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(Photo: Brittanica)

How many scholarly stakes in the heart will we need before Martin Heidegger (1889-1976), still regarded by some as Germany’s greatest 20th-century philosopher, reaches his final resting place as a prolific, provincial Nazi hack? Overrated in his prime, bizarrely venerated by acolytes even now, the pretentious old Black Forest babbler makes one wonder whether there’s a university-press equivalent of wolfsbane, guaranteed to keep philosophical frauds at a distance.

To be sure, every philosophy reference book credits Heidegger with one or another headscratcher achievement. One lauds him for his “revival of ontology” …Another cites his helpful boost to phenomenology by directing our focus to that well-known entity, Dasein, or “Human Being”… A third praises his opposition to nihilism, an odd compliment for a conservative, nationalist thinker whose antihumanistic apotheosis of ruler over ruled helped grease the path of Adolf Hitler in the 1930s.

Next month Yale University Press will issue an English-language translation of Heidegger: The Introduction of Nazism Into Philosophy, by Emmanuel Faye, an associate professor at the University of Paris at Nanterre. It’s the latest, most comprehensive archival assault on the ostensibly magisterial thinker who informed Freiburg students in his infamous 1933 rectoral address of Nazism’s “inner truth and greatness,” declaring that “the Führer, and he alone, is the present and future of German reality, and its law.”

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Carlin Romano
The Chronicle of Higher Education

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maher
Bill Maher, in Jerusalem

Robert Burton’s 17th century treatise, The Anatomy of Melancholy, treats psychological disorders as a religious problem. Depression, Burton believed, is an expression of original sin. Three centuries later, Freud reversed the diagnosis entirely by calling religion a symptom of mental dysfunction. Now, a growing number of scientists are studying why we are religious with modern research methods from a range of disciplines. For some interpreters, such as philosopher Daniel Dennett and evolutionary biologist Richard Dawkins, science reveals religious beliefs to be malignant memes gnawing their way through believers’ brains, diseases needing to be cured. Yet for many of the researchers closest to this work, the recognition that religion has biological roots only makes it harder to talk about severing it from ourselves.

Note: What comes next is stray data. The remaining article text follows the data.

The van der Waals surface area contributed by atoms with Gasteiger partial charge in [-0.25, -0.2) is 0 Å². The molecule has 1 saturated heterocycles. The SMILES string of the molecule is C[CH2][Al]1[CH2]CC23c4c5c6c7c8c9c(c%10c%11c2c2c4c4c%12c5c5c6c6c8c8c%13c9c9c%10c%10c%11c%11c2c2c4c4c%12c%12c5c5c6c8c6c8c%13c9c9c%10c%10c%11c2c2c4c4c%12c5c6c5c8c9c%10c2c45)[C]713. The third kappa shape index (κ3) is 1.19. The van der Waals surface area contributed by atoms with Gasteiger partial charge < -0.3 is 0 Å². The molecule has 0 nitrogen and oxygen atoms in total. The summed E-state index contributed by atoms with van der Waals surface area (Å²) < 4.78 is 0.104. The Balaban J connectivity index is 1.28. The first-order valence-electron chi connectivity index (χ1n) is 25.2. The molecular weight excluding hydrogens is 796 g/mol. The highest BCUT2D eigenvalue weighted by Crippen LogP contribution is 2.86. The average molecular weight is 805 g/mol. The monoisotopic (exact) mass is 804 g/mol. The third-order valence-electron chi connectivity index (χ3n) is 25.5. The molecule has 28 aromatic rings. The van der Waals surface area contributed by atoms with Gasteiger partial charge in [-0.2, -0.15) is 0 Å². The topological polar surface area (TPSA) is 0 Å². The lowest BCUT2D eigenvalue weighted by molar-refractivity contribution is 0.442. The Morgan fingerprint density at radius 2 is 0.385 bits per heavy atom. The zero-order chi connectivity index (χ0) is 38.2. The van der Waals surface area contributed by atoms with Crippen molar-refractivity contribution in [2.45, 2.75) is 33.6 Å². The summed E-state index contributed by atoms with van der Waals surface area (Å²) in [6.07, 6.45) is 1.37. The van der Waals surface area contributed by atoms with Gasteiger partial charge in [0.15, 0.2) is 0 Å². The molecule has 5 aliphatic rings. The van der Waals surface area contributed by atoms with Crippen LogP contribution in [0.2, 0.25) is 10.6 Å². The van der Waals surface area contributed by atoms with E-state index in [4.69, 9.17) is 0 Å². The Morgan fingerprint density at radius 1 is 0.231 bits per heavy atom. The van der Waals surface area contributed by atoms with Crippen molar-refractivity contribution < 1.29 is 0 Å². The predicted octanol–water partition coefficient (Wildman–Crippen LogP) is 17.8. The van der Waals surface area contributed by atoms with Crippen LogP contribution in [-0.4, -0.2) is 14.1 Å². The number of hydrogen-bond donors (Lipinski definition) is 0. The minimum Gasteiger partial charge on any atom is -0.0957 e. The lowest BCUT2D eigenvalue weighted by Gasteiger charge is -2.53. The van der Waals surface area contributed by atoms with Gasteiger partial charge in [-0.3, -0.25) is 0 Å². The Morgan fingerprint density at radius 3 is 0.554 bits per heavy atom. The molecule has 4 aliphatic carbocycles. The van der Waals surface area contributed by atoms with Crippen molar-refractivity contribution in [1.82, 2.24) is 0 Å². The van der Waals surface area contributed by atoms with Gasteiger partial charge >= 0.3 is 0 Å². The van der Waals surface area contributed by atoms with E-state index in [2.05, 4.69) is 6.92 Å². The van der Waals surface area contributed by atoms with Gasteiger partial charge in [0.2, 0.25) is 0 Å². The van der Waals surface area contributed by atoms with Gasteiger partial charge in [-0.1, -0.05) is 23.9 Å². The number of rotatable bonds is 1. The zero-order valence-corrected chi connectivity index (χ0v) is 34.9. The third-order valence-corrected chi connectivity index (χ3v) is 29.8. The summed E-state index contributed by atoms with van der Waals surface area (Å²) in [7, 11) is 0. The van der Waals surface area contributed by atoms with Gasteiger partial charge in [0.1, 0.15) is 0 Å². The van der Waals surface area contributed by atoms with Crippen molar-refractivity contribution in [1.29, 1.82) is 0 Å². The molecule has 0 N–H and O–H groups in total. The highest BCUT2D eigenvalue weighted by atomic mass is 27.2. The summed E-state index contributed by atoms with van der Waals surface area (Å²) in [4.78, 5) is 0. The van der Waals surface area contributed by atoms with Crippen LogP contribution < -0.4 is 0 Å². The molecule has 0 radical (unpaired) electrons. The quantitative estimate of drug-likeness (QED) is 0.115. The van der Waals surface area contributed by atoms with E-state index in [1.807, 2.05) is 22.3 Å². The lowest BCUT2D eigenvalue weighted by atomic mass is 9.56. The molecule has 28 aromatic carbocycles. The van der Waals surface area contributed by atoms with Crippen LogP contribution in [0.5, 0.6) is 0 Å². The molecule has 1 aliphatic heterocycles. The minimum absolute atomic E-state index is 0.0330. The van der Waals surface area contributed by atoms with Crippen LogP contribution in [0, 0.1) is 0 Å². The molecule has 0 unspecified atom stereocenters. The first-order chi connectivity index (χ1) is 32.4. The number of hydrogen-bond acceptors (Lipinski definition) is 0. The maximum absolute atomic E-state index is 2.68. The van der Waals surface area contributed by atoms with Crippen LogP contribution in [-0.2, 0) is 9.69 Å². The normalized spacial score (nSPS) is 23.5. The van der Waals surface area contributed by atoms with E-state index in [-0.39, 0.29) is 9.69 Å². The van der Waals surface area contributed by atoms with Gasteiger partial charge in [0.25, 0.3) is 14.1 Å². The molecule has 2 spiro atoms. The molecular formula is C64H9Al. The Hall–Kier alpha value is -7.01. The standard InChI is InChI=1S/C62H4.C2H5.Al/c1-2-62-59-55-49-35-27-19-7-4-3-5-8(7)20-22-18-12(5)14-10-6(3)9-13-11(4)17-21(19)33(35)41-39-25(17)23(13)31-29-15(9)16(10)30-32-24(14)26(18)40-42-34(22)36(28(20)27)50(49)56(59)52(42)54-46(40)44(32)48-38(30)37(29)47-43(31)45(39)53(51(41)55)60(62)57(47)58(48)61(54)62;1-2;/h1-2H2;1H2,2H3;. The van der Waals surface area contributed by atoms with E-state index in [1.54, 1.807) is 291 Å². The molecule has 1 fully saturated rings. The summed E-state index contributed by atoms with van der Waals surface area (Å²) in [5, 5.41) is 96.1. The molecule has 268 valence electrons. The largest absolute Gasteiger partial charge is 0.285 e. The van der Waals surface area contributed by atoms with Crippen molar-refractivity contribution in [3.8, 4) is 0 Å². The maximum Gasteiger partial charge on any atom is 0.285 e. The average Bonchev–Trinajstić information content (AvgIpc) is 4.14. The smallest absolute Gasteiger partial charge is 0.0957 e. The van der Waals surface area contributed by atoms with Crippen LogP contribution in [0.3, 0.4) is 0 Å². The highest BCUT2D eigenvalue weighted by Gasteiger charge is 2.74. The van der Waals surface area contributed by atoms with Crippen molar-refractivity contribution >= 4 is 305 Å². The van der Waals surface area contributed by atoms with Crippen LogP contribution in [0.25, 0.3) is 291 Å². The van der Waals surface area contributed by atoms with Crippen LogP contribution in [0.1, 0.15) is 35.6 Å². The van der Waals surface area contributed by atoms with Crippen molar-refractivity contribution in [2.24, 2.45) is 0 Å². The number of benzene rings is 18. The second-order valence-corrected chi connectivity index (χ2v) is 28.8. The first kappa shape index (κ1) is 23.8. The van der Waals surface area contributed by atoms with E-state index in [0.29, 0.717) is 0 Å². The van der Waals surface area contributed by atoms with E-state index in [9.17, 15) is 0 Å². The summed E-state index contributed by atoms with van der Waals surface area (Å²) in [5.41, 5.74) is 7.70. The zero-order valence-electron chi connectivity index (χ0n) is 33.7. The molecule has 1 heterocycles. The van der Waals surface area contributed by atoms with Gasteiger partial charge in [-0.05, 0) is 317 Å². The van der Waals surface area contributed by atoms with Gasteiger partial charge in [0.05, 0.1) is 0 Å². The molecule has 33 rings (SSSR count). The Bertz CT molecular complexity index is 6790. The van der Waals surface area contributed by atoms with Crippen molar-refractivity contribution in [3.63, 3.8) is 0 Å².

This must have come as a disappointment to comedian and Real Time host Bill Maher, who traveled the world making fun of religious people for his documentary Religulous. Standing at the prophesied site of Armageddon — 

Meggido, Israel — 

Maher indicts religion as a “neurological disorder” that causes the afflicted to wish for apocalyptic death.

Maher interviewed Dean Hamer and Andrew Newberg, two scientists who study the biology of religion, to back up his anti-religious polemic; neither says much of substance in the film. Hamer, a geneticist at the National Institutes of Health, is the author of The God Gene, which posits that human beings are genetically predisposed for “self-transcendence,” the feeling that there is something beyond ordinary experience. In other words, we’re hard-wired to believe in a higher power. In his research, Hamer noticed a correlation between personality survey data and different alleles of the gene VMAT2, which codes for an emotion-regulating brain chemical. In the course of human evolution, he suspects, this gene helped foster “an innate sense of optimism” that had adaptive benefits.

Since the NIH doesn’t sanction Hamer’s religion research, Maher interviewed Hamer at a lab at American University. During the interview, “[Maher] really kept on pushing me to say that science proves religion is wrong,” Hamer recalls. “And I kept on trying to push back and say, ‘Science proves that people have an innate desire for religion.'” The interview lasted about an hour and a half, Hamer tells us, yet only a two-second clip from their conversation made the final cut. The scene is sandwiched in the middle of an awkward chat between Maher and an “ex-gay” Christian pastor who denies that homosexuality is innate. Then, the camera cuts to Maher asking Hamer if he’s the guy who discovered the “gay gene.” Hamer says yes. (Before The God Gene, Hamer wrote about the “gay gene” in another book, The Science of Desire.)

Still, Hamer has no regrets about his moment on the big screen. “Overall I was happy because I was one of the few people in the entire film that [Maher] did not make fun of.”

Religulous was slightly more attentive to Andrew Newberg, the University of Pennsylvania neurologist known for his research on religious experience. In the film he and Maher walk and talk at New York City’s Grand Central Station. Most of their conversation is muted to make way for Maher’s voiceovers, but we do hear Newberg trying to tone Maher down a bit. “How we define what is crazy or not crazy about religions is ultimately up to how we define ‘crazy,'” Newberg explains. When he mentions his studies on people speaking in tongues, the conversation is cut short to make way for shots of Pentecostals looking crazed.